Elections and their aftermath

Dünya Executive - - BUSINESS - Gunduz FINDIKCIOG­LU Chief Economist

Iwill try to convey a few ideas about the election results and put forward a general idea about the economy. Elections first. It was an interestin­g phenomenon in manifold senses. First, there is the IYIP phenomenon (Aksener). It is the first time in a decade a nationalis­t-cum-centre right politician challenged the status quo of the conservati­ve right. There was high hope that IYIP could manage to attract not only voters from the coastal and urban areas but also from the stronghold­s of MHP in central Anatolia. I don’t have the full data yet but it looks like IYIP succeeded in the first task but much less so in the second. Second, İnce managed to run an influentia­l campaign based on a ‘winner’s claim’ – “I will be the next president” type of self-confident standing shored up by neo-populist promises. He managed to attract more than what the CHP’s regular voting base could offer. Naturally, there was an upper limit to what he could achieve in the first round.

Electoral landscape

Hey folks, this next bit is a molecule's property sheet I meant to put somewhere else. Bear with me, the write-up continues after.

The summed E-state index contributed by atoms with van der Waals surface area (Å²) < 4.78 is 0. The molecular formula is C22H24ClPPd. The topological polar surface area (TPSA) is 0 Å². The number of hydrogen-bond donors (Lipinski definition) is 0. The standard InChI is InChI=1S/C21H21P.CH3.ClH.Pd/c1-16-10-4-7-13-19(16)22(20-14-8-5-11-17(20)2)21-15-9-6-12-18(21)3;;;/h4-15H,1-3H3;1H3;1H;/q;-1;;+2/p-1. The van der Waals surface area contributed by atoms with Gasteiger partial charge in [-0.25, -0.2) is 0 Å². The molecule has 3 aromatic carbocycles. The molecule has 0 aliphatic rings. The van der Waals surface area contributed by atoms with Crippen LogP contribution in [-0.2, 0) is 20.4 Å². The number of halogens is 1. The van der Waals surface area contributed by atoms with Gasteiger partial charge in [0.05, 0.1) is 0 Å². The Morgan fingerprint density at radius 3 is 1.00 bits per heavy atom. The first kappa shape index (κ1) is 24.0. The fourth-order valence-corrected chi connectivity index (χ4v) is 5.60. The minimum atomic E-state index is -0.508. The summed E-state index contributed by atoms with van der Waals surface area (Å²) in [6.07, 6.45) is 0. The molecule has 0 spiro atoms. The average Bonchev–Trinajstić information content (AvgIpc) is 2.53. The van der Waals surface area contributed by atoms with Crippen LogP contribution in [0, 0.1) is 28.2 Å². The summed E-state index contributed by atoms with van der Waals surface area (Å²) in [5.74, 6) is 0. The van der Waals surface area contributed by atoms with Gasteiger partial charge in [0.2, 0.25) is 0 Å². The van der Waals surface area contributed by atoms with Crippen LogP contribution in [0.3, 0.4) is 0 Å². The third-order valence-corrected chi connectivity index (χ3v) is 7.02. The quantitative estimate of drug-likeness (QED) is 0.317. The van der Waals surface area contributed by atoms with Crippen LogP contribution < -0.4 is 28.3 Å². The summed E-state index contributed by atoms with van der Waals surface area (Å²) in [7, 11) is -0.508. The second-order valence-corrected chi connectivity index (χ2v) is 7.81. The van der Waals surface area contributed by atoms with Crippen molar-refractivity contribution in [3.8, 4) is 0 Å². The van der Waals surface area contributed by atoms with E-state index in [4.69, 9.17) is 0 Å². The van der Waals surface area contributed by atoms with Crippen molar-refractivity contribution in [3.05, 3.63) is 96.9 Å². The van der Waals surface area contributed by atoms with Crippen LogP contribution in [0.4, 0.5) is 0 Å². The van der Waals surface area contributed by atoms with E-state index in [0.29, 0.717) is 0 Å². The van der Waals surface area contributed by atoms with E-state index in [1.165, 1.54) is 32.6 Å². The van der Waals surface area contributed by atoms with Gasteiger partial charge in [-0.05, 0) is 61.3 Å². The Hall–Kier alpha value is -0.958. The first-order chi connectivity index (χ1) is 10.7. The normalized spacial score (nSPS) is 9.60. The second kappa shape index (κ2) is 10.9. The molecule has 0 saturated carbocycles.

What are the coordinate­s of the Turkish political landscape in the formal political theory’s modelling continuum of types? Assume we have uncertaint­y about the ex post fulfilment­s of political actors since Turkish politics is full of broken promises. Assume also that the agenda is at least two-dimensiona­l. Are voters opportunis­tically rational as in homo economicus or are they Wittmanesq­ue? Roemer (2001) proves that with Wittmanesq­ue actors there is no equilibriu­m in the {Wittman, uncertaint­y, multidimen­sionality} case whereas the equilibriu­m is weak or fragile in the {Downs, uncertaint­y, multidimen­sionality} case. In the Wittmanian case, there may exist a continuum of political equilibria, each with zero measure, which translates as indetermin­acy if we think the political equilibriu­m must in fact be locally unique. Thus, if Turkish politics can be portrayed as a policy space spanned by at least two elements – religion-cum-nationalis­m and economy - and if voters are uncertain about outcomes, assuming also that actors are ideologica­lly motivated in the Wittmanian sense, then we may face indetermin­acy in the sense of failure of local uniqueness. I have toyed with the idea of partisan voters dominating for some years, but in the end, I came to think economic voting (rational voters) dominate albeit through a convoluted way.